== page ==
Mount Etna spews lava and ash into the sky as it erupts
Mount Etna erupted at 9.20pm local time (8.20pm GMT) yesterday in the wake of a magnitude 2.7 earthquake. This earthquake was among 17 recorded in the area over the weekend, although it has not been confirmed whether the pair are linked. Mount Etna’s crater reportedly produced 100m-tall lava fountains on Sunday evening.
And the Volcanic Ash Advisory Center Toulouse announced a dense ash plume has towered an estimated 3 miles (5km) into the sky.
During the early morning hours, the intense explosive-effusive activity that had started last night from the New SE summit crater decreased significantly
Eyewitnesses have reported sandfalls in areas south of the Sicilian volcano.
Thundering explosions have also been heard in Calabria, with smoke seen heading in the direction of Catania.
The eruption was classified as a strombolian activity, when a volcano erupts, triggering a shower of lava fragments.
Italy’s National Institute of Geophysics and Volcanology, said in a statement there was a “significant decrease in the explosive activity at the South East crater”.
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Is Mount Etna still erupting?
According to Volcano Discovery, Mount Etna is still erupting.
A report from the website this morning read: “During the early morning hours, the intense explosive-effusive activity that had started last night from the New SE summit crater decreased significantly.
“Clearer pictures from this morning show that the protangonist of this eruptive episode was mainly the summit vent of the SE crater complex as well as what seems to be a fissure on its southern flank, emitting the new lava flow that has reached approx.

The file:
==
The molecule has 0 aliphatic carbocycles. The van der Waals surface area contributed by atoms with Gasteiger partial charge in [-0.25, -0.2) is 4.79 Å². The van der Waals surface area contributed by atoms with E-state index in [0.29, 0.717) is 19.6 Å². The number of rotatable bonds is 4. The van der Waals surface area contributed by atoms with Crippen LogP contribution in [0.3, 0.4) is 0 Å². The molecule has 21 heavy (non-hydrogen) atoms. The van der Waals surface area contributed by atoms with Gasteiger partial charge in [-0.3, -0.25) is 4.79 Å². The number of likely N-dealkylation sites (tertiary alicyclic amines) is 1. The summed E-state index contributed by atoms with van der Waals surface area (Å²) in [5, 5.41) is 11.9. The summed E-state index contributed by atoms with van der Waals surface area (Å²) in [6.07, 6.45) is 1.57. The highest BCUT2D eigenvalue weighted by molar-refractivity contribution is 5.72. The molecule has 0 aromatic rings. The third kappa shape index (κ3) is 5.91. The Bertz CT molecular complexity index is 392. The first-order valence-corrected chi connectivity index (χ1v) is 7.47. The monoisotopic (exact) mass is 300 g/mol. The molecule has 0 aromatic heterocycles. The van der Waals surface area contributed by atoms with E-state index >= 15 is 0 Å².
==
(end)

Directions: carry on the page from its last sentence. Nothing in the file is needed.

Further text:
“Ash emissions and strombolian activity continue at the summit vent, but at much lesser intensity than last night.
“Tremor has decreased, but remains well above the previous average levels confirming that activity continues at reduced rate.”
Sicily’s 11,000ft (3,329m) tall Mount Etna is the continent’s largest volcano.
Etna is also believed to be the world’s second-most active volcano, after Hawaii’s Mount Kilauea.
The volcano is known frequently erupt due to its position between the African and Eurasian tectonic plates.
The fault-line exists between the African and Ionian micro-plate, allowing space for lava to rise to the surface.
Mount Etna’s most severe recent eruption occurred in March 2017, injuring ten people.
But Mount Etna eruptions have been documented dating back to 1500 BC.
In 1169, an earthquake prior to an Etna eruption was estimated to have killed 15,000 people.
A devastating flank eruption is thought to have wiped-out 15 villages in 1669.
And Etna produced one of the most spectacular summit eruptions on record when in 1787 lava fountains of 3,000m high were reported.
Etna was thought to have been most recently active between 2002 and 2003.
This saw Mount Etna spewing a enormous columns of ash visible from space.
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